“So you know the big bald one is, like, a prince, right?” She melted into the seat, her long legs extending across the aisle. She was dressed straight out of the 70s: long skirt, crop top and stacked bracelets. “His mom is super-famous obviously. But yeah, I’ve heard him and his fiancee like to have threesomes.” Grinning, she retied a colourful silk scarf around her forehead. “So they’re, like, always looking for girls for those.”
When we finally arrived at the massive Spanish-style house in the desert where we’d be staying, we’d been in traffic for nearly six hours and were all exhausted and ready for bed. Sacha became frantic. “Girls! Look how dope this house is!” he squealed when we entered the foyer, grabbing at us and ordering us toward the pool in the backyard. “Go for a night swim!” Outside, we found the prince and his pale fiancee in the Jacuzzi, along with some broad-shouldered man I’d never met before. We stood uncomfortably around the edge. A few girls changed into their swimsuits and got in the water. When I stripped down to the bikini I’d been wearing under my denim shorts, I felt the prince’s eyes land on my body.
“OK,” he said, nudging his friend. “I’m always interested in something like this.” He pointed at me. “A girl like you, what do you want to change about your body? Like, what’s the thing you’re hung up on?” They both stared at me. I froze.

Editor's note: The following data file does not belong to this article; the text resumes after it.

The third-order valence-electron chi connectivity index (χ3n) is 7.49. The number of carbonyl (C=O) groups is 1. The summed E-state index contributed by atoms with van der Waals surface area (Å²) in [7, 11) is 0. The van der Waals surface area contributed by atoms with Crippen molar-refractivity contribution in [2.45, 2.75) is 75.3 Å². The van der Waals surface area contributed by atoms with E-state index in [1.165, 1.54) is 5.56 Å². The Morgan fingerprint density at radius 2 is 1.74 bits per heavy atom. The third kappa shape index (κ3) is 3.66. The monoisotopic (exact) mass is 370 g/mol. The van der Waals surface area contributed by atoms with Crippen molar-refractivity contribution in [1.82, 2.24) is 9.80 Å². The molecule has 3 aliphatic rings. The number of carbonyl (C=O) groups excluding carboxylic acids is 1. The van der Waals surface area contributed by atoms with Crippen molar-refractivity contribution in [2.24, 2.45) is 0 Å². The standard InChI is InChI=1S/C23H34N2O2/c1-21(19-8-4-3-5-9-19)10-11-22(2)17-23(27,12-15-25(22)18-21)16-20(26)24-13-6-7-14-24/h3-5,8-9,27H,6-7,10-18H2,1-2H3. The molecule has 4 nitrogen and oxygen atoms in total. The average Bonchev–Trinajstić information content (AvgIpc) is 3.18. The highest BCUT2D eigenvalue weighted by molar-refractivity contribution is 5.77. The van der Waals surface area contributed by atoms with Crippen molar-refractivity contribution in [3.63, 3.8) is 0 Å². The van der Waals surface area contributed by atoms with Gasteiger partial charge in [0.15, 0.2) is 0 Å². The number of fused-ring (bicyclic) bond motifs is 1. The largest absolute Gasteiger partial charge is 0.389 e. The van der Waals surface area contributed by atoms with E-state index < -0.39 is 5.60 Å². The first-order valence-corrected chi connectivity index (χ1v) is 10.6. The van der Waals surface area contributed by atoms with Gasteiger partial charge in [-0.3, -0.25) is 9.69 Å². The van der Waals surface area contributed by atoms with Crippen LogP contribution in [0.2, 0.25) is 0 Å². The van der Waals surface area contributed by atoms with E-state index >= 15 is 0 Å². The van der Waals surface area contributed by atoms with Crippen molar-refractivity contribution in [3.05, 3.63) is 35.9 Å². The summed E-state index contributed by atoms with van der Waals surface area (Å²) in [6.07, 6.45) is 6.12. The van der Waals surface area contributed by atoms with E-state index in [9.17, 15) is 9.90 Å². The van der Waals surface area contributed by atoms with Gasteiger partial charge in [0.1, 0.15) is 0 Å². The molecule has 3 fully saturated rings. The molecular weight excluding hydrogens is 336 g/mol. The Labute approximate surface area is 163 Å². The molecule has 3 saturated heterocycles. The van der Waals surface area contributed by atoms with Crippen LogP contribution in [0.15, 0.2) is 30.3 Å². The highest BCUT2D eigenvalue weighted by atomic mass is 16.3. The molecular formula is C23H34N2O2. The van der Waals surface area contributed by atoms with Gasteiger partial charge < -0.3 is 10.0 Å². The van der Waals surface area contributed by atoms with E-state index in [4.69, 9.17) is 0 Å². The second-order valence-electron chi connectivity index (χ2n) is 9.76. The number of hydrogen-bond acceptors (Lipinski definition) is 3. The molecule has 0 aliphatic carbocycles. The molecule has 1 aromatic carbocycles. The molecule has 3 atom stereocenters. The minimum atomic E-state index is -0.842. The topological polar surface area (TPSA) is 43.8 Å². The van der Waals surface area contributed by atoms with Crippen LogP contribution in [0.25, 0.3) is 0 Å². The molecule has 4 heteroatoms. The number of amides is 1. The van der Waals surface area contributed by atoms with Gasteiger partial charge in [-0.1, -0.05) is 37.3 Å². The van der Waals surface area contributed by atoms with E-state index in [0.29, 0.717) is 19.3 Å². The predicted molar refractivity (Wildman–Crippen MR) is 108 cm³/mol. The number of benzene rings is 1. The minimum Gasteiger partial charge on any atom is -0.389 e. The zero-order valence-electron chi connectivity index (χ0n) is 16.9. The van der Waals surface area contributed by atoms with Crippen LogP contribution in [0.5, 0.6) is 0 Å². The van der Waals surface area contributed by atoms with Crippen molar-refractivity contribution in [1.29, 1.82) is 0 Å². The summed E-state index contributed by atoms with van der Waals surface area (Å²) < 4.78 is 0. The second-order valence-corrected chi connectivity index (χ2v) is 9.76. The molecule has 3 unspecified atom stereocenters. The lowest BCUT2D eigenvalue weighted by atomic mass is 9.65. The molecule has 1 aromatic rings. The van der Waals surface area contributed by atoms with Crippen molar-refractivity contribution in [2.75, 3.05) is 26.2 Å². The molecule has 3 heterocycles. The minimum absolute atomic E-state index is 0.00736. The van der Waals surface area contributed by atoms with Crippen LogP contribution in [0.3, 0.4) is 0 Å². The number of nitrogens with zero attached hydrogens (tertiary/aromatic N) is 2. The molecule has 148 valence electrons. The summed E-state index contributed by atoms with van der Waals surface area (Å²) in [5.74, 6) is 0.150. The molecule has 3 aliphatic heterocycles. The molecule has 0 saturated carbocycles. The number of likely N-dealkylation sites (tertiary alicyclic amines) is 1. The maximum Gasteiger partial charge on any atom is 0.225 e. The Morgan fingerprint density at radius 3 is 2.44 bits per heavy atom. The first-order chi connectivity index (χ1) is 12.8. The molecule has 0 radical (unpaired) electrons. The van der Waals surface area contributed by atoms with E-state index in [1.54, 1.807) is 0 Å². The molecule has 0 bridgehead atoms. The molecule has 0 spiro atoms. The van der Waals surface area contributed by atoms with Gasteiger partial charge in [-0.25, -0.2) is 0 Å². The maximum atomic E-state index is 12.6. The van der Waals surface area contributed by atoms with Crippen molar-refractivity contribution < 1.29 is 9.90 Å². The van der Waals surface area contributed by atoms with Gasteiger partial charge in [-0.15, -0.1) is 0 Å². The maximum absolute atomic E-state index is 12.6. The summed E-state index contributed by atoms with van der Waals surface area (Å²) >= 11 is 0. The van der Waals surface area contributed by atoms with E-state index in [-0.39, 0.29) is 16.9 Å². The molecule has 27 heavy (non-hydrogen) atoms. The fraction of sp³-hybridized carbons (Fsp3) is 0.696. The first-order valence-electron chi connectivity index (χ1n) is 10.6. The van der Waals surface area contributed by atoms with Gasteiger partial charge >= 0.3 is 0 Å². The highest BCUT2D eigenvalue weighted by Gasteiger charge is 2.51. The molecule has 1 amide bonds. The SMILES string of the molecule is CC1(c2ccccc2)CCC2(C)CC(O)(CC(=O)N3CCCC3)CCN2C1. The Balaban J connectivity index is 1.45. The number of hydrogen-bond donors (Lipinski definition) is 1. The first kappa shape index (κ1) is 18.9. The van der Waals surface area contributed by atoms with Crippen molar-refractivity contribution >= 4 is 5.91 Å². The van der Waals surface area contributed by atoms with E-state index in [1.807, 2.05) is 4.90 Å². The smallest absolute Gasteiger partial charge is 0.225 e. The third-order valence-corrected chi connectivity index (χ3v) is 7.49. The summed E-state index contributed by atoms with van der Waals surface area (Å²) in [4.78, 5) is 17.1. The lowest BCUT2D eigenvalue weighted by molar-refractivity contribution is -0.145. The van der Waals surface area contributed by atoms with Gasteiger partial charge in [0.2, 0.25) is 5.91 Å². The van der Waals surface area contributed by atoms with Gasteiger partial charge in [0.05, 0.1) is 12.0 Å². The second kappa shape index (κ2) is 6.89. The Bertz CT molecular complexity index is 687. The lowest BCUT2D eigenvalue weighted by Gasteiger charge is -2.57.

“I don’t know,” I responded, mentally running through the things I’d like to change about myself: a smaller nose, longer legs. He sipped his drink as his attention shifted elsewhere, bored when I didn’t play along. Despite being a little scared of him, I felt a strange sense of loss. Powerful men have always had that effect on me; they make me want to be noticed but also to disappear. I watched the prince as he laughed. The lights from the Jacuzzi lit his face from below, casting grotesque shadows.
I went back inside. The unshaven guy with the greasy nose I’d met in LA was blasting music in the kitchen and pouring drinks, wearing sunglasses and a pink hat with oversized bunny ears. I let out a small laugh at the sight of him. He looked up and shrugged. “Care to join?” He seemed goofy and self-deprecating in a way that endeared him to me, or at least made me less afraid. I threw on a hoodie and sat on a stool, bringing my knees up to my chin. “Have some chocolate,” he offered. “It’s mushrooms and maybe some MDMA, mostly just a body high.” He broke off a piece and popped it into his mouth. “It’s mellow. Trust me, you’ll feel great.”
I bit off a small chunk and opened a bag of chips while he did a line of coke off the counter. He told me his wife and kids thought he was on a weekend yoga retreat in the desert.
“They have no idea. They think I’m recharging,” he muttered, and bent over to snort another line. “Did you know I recently slept with a girl who woke up before me in the morning and blow-dried her hair and did her makeup, and then crawled back next to me to pretend she’d been asleep?” Spit flew out of his mouth. I thought about the girl and how much she wanted to impress him, to look naturally beautiful first thing in the morning.